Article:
Clare comparisons not that wide of the mark in Dublin
Anthony Daly has brought much of the good and some of the bad says Dermot Crowe
ANALOGIES between Anthony Daly's Dublin and the Clare side he captained in the 1990s are neither uncommon nor misplaced. Mainly they serve as useful parables for the non-believers; Clare did it, why can't Dublin?
Another similarity may emerge today. If Dublin beat Cork, and Galway drop points, they will emulate Clare's feat of 16 years ago in reaching a league final against Kilkenny, a stepping stone to the rip-roaring success that rapidly followed. The black and amber look destined to honour their side of the bargain by qualifying for the title decider on May 1.
How much of Clare's celebrated history repeats itself in Daly's current revolutionary crusade we'll have to wait and see. His mission, he cited modestly on arriving, was to move Dublin up a peg or two. Based on some impressive spring form, expectations have begun to swell and it is obvious that outside the county their hurling is winning over sceptics and earning genuine admiration.
Making Dublin competitive and stroppy in any company was Daly's first task. Handsomely assisted by the return of Conal Keaney, and the chance acquisition of Ryan O'Dwyer, it is safe to say that that much is being achieved. Daly was gifted two fine hurlers who can win their own ball but he had to deal with the inconsistency plague himself by lowering the existing tolerance levels. That now appears resolved -- they have maintained a highly attritional standard of hurling throughout the league.
The Clare team of the 1990s, to which they tend to be compared, was a hurricane force, borne of the demonic and impassioned management of Ger Loughnane, a legendary physical sacrifice and oft-eulogised speed sessions with the ball. The pace mantra which Daly preaches, like most hurling coaches, has been evident in Dublin's slick touch and movement throughout the spring. Their style of play is very reminiscent of Clare in the 1990s and it is unlikely that this is a coincidence.
But not all of the imitation is flattering. The early promise of the Galway league game, when Dublin compiled a tidy lead with excellent play, subsided and they began to stagnate as if developing a mini-rash of inconsistency within the game itself, supplanting the original ailment of being fitful from game-to-game. In this there are less auspicious comparisons with the Clare of Daly's time; they were notoriously prone to mood swings in games, wild fluctuations, peaks and troughs. When on top they threatened to knock teams out cold but their inept finishing often meant they were clawing for survival when they should have been winning pulling up.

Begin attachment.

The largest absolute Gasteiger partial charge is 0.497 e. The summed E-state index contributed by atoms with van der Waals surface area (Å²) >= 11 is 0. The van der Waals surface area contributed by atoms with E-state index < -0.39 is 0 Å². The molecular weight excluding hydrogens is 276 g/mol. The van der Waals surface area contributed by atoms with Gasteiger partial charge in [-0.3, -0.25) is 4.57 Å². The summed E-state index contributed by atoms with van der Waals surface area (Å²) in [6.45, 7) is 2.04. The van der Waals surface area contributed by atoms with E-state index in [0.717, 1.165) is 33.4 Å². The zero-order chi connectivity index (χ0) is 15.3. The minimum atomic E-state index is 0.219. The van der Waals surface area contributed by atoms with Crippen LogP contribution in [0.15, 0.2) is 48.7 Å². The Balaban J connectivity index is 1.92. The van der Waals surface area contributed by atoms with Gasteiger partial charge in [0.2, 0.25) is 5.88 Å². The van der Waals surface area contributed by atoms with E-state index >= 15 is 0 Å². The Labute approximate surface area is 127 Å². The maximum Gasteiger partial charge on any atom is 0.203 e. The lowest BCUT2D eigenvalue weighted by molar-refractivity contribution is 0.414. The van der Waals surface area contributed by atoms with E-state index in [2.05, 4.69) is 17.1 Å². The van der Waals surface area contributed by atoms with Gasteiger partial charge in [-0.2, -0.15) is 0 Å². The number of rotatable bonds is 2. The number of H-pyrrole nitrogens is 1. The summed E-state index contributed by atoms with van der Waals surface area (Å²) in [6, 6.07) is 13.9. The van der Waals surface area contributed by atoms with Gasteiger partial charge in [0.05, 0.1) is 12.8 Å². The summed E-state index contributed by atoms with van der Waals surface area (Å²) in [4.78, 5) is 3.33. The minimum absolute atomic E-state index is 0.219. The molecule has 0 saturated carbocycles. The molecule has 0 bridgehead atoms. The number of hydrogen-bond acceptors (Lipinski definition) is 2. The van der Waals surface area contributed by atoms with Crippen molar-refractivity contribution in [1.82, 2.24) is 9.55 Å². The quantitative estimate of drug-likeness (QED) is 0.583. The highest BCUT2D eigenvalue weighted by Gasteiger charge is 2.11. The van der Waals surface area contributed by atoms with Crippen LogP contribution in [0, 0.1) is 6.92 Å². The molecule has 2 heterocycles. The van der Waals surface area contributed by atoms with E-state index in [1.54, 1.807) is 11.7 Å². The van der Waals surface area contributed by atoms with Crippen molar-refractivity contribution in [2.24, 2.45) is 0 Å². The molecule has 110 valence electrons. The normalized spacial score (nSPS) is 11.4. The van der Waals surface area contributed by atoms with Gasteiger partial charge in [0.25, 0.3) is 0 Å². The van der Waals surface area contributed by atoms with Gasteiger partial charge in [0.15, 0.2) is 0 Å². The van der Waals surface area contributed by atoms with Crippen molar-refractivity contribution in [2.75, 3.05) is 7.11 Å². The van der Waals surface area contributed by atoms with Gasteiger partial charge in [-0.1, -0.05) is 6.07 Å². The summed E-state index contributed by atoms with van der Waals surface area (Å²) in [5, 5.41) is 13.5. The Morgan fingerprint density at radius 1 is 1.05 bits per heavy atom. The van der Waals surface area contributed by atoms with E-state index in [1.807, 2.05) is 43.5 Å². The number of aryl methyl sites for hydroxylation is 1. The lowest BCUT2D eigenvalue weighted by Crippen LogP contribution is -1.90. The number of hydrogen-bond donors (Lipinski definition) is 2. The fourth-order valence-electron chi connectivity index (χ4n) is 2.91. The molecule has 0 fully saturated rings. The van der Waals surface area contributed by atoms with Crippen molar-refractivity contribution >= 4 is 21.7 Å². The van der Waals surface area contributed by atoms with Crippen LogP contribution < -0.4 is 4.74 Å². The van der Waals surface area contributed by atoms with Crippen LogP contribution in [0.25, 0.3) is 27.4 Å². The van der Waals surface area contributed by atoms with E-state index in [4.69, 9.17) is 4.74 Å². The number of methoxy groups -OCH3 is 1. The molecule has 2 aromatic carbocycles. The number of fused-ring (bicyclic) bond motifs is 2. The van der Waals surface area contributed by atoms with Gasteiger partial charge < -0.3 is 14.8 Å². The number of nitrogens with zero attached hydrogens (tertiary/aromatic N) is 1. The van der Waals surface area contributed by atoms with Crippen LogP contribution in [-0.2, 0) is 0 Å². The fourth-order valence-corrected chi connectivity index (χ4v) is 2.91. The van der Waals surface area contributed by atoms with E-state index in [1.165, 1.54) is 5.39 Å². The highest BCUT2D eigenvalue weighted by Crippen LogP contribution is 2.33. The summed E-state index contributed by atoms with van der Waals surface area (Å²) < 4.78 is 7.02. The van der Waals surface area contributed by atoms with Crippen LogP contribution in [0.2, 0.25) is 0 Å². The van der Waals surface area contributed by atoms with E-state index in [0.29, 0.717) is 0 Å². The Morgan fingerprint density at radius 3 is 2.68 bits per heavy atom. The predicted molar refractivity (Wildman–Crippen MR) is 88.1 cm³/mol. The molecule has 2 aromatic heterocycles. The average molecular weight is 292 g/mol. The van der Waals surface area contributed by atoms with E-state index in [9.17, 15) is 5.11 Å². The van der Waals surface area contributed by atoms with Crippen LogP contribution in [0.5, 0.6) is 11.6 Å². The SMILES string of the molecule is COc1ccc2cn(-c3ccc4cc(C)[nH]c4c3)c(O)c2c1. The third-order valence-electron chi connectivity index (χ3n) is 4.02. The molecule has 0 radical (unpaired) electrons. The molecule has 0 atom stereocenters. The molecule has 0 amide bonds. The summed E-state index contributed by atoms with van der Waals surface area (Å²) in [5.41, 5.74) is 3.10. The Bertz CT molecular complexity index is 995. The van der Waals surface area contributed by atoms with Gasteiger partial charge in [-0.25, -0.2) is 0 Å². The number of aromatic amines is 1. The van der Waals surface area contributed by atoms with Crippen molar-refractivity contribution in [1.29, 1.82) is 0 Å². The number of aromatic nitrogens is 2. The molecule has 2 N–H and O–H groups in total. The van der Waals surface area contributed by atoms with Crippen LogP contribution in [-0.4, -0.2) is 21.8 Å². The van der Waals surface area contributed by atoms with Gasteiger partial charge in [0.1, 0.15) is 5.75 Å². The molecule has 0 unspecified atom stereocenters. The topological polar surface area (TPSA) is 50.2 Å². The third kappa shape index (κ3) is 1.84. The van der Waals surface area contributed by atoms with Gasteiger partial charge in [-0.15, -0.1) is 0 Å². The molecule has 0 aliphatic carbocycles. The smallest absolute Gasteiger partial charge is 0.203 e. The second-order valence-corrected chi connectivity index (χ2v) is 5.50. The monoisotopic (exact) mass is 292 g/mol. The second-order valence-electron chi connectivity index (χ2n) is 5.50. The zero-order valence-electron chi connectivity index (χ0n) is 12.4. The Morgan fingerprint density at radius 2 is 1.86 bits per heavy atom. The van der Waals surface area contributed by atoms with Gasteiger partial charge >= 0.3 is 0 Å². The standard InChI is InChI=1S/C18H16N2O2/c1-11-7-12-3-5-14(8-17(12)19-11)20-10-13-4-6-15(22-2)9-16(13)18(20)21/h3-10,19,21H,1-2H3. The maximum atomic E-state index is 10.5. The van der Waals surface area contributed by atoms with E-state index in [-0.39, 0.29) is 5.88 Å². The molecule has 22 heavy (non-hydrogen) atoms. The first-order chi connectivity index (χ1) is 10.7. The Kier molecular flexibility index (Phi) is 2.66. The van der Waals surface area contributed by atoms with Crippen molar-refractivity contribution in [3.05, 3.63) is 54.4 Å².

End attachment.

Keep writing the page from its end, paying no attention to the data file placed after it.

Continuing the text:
Keaney embodied Dublin's frustration against Galway, accounting for nine of their 19 wides, yet all the time striving manfully to reverse his fortunes. After some exhibitions in the early rounds he was due a day when the ball didn't run his way. But, in forward play, composure and use of the ball need to be worked on assiduously and not left entirely to instinct and a balance of probability that massive amounts of possession will translate into enough scores to win a match.
When the wides count started mounting against Kilkenny a week later, and led them to the verge of another harsh defeat, it didn't prove emphatically that there is anything chronically wrong. Whether a high wides count will become a feature of Dublin's hurling remains to be seen. In Clare it certainly was. Whether the cause lay in an unsettled forward line, the frantic intensity of the play, or simply a lack of sufficiently skilled forwards, the statistics showed up a toxic level of missed chances.
In the Munster championship match against Cork that started the ball rolling in Clare's breakthrough year of 1995, they shot 20 wides. This is often overlooked in recollections of the day but it proved almost fatal.
In the All-Ireland final against Offaly that year, they hit 16 wides. Yet they managed to win. This spoke volumes for their work-rate, astounding fitness and ferocious will, but it also exposed a flaw in the design. They made life exceedingly hard on themselves. Though more refined by 1997, they hurled the same way.
That year's Munster final and All-Ireland final, both against Tipperary, had tense finales that did Clare's superiority a disservice. They also had a wobble in the 1997 semi-final against Kilkenny, a late DJ Carey goal causing heart flutters. In 1995, Galway were eating back into their lead when PJ O'Connell struck his only score of the match and broke the sequence. They missed a rake and they hurled in spasms; that was a common pattern. The same features have been evident in Dublin's hurling recently.
Daly will accept those imperfections if they win a Leinster championship or an All-Ireland. Or even a League. But it won't make the journey an easy one on the nerves.
Sunday Indo Sport